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Memory, Metaphor, and Aby Warburg's Atlas of Images by Christopher D. Johnson

Memory, Metaphor, and Aby Warburg's Atlas of Images

Part of the Signale: Modern German Letters, Cultures, and Thought Series


Memory, Metaphor, and Aby Warburg's Atlas of Images by Christopher D. Johnson

The work of German cultural theorist and art historian Aby Warburg (1866-1929) has had a lasting effect on how we think about images. This book is the first in English to focus on his last project, the encyclopedic Atlas of Images: Mnemosyne. Begun in earnest in 1927, and left unfinished at the time of Warburg's death in 1929, the Mnemosyne-Atlas consisted of sixty-three large wooden panels covered with black cloth. On these panels Warburg carefully, intuitively arranged some thousand black-and-white photographs of classical and Renaissance art objects, as well as of astrological and astronomical images ranging from ancient Babylon to Weimar Germany. Here and there, he also included maps, manuscript pages, and contemporary images taken from newspapers. Trying through these constellations of images to make visible the many polarities that fueled antiquity's afterlife, Warburg envisioned the Mnemosyne-Atlas as a vital form of metaphoric thought. While the nondiscursive, frequently digressive character of the Mnemosyne-Atlas complicates any linear narrative of its themes and contents, Christopher D. Johnson traces several thematic sequences in the panels. By drawing on Warburg's published and unpublished writings and by attending to Warburg's cardinal idea that pathos formulas structure the West's cultural memory, Johnson maps numerous tensions between word and image in the Mnemosyne-Atlas. In addition to examining the work itself, he considers the literary, philosophical, and intellectual-historical implications of the Mnemosyne-Atlas. As Johnson demonstrates, the Mnemosyne-Atlas is not simply the culmination of Warburg's lifelong study of Renaissance culture but the ultimate expression of his now literal, now metaphoric search for syncretic solutions to the urgent problems posed by the history of art and culture.


This is a rich and learned book, and also an extremely humane and attractive one. The final chapter, on Warburg and Bruno, has the status of revelation. It is absolutely fascinating, not only as a dialogue in intellectual history but also as a political allegory. Christopher D. Johnson pays close attention to Warburg's ethical and epistemological aspirations when he focuses on Warburg's final and uncompleted project: the Atlas of Images. Assembled during the years prior to his death in 1929, these collages strove to mount a history of cultural memory via a dense series of images from antiquity to the present. -Michael P. Steinberg, Director of the Cogut Humanities Center and Barnaby Conrad and Mary Critchfield Keeney Professor of History and Professor of Music, Brown University Who could ever tire of Aby Warburg and his ceaselessly meandering mind? Can we ever read enough about this idiosyncratic and brilliant thinker? Probably not. Memory, Metaphor, and Aby Warburg's Atlas of Images is a most erudite and thoughtful analysis of Warburg's role in twentieth-century intellectual history. Christopher D. Johnson focuses on the way Warburg's triumph is rooted in metaphor and metonymy. -Michael Ann Holly, Starr Director of Research and Academic Program, Sterling and Francine Clark Art Institute Johnson's dense, rich, often digressive book defies summary. It is centrally concerned with Mnemosyne as a work of cultural memory based not on metonymy, like modernist montages, but on metaphor. . . . He does much both to illuminate the Mnemosyne project and to place Warburg in the larger context of philosophical and critical thinking about metaphor. -Ritchie Robertson, Modern Language Review (January 2014)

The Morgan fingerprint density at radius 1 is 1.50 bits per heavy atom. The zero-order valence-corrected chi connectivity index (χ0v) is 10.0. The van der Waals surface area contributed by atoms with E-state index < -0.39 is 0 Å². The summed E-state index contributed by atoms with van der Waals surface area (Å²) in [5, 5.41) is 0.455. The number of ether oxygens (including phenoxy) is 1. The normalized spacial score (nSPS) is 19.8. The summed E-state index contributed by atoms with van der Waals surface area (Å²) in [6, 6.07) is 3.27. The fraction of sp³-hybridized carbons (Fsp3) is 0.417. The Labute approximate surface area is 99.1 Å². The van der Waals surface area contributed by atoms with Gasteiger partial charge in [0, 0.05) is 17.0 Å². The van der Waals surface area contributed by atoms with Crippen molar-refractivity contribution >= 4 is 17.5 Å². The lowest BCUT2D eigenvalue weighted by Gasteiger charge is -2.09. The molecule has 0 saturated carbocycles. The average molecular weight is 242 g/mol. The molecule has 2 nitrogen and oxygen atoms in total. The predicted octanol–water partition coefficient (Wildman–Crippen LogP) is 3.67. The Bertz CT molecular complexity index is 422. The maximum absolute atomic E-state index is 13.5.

About the Author

Christopher D. Johnson is Associate Professor of Comparative Literature at Harvard University. He is the author of Hyperboles: The Rhetoric of Excess in Baroque Literature and Thought.

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Book Info

Publication date

28th August 2012


Christopher D. Johnson

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Cornell University Press and Cornell University Library an imprint of Cornell University Press


288 pages


Art & design styles: c 1900 to c 1960
Individual artists, art monographs



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